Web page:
Language Learning and Teaching Beliefs (or myths)
I’ve always been a big advocate of continued reflection by teachers, especially regarding their own beliefs vis a vis teaching and learning. Especially the continued development of one’s philosophy of education.
I don’t think we pay or give much attention to this in teacher training programs. Many teachers don’t create their own system but are many times ruled by another’s (to paraphrase Blake). Too often teachers just adopt a certain belief system – be it that of their textbook (say Gass & Selinker), their TEFL trainer, the CELTA or even just remaining mired in their own belief system created and ruled by 1,000s of hours sitting in class – how they were taught.
In my teacher training, I’ve often given teachers this short questionnaire and then got them discussing their fundamental beliefs about being a teacher and teaching. I’ve yet to do the same regarding teaching and learning a language (save for my reflective journal – Zen and the Act of Teaching which kind of does so) but I think our profession needs to develop a platform to do so.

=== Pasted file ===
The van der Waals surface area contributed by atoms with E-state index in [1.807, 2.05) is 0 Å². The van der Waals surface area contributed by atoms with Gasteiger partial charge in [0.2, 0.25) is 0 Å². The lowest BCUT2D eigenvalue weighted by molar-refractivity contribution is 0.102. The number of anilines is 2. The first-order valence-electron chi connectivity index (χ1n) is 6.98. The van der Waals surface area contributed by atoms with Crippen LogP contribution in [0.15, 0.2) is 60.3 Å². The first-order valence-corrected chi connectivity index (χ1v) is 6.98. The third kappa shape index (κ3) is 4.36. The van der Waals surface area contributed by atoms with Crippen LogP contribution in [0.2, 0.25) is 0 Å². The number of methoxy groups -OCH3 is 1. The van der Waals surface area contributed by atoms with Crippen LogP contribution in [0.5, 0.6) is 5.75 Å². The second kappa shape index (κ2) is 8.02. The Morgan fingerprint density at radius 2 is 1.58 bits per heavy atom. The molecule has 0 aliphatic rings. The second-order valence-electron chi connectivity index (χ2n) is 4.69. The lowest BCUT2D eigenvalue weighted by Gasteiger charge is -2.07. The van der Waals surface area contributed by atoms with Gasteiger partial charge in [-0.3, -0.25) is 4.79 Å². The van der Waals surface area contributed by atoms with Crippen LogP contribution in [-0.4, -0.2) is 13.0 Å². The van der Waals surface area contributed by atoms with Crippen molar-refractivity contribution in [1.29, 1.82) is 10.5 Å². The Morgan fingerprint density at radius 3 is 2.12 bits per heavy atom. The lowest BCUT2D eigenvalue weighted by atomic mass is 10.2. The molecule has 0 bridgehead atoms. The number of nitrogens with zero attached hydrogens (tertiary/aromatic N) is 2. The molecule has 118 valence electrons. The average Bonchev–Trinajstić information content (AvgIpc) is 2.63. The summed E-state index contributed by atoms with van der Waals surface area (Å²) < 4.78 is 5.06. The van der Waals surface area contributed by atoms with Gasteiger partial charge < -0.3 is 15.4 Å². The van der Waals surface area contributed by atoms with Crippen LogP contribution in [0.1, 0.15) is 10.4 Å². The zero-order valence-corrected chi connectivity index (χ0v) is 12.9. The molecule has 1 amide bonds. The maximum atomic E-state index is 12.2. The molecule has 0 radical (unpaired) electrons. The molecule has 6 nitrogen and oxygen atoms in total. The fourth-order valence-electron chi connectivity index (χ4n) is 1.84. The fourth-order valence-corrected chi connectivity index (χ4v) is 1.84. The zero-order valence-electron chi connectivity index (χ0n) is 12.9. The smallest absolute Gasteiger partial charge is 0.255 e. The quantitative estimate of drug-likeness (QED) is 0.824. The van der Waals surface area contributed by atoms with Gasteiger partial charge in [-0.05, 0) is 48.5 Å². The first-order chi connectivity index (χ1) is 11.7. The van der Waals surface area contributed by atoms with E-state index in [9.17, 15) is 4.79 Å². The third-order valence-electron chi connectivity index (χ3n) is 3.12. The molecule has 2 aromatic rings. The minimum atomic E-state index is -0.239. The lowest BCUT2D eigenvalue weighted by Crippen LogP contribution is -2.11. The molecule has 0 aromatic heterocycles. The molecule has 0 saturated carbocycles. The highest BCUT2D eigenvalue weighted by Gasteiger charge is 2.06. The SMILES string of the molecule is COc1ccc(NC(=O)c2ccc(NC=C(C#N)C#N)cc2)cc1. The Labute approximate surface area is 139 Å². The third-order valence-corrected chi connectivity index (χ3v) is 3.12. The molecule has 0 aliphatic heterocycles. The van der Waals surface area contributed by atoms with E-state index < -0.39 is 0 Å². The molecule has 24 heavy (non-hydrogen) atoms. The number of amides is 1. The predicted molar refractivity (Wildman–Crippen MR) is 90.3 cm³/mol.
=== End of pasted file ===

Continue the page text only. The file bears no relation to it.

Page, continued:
So today while listening to Erdogan detail the crimes of the rich and mighty regarding Khashoggi – I tapped out these statements. Which do you believe as true? Which do you fundamentally disagree with?
They are a rough copy and maybe a lot of them aren’t phrased well enough, clear enough, but it’s a start. Later, I’d like to comment on each and add references to each detailing research that proves or disproves. So stay tuned.
But here are the statements. What do you believe? Which are true? Which are in the realm of myth? Comments appreciated.
- Students prefer native speakers as teachers.
- Students acquire and learn the linguistic errors teacher make when teaching.
- The accent of a teacher affects the learning of their students.
- Native speakers are the best models for pronunciation.
- Students learn what teachers teach.
- Students acquire language in the same set order.
- A noisy class is the best class and a sign of language learning.
- There is a one standard correct English language.
- You need to know the underlying rules of a language in order to learn the language.
- There is one correct way to learn a language. Some know it. Some don’t.
- There is one correct way to teach a language. Some know it. Some don’t.
- You can learn a language just by attending school and doing exercises.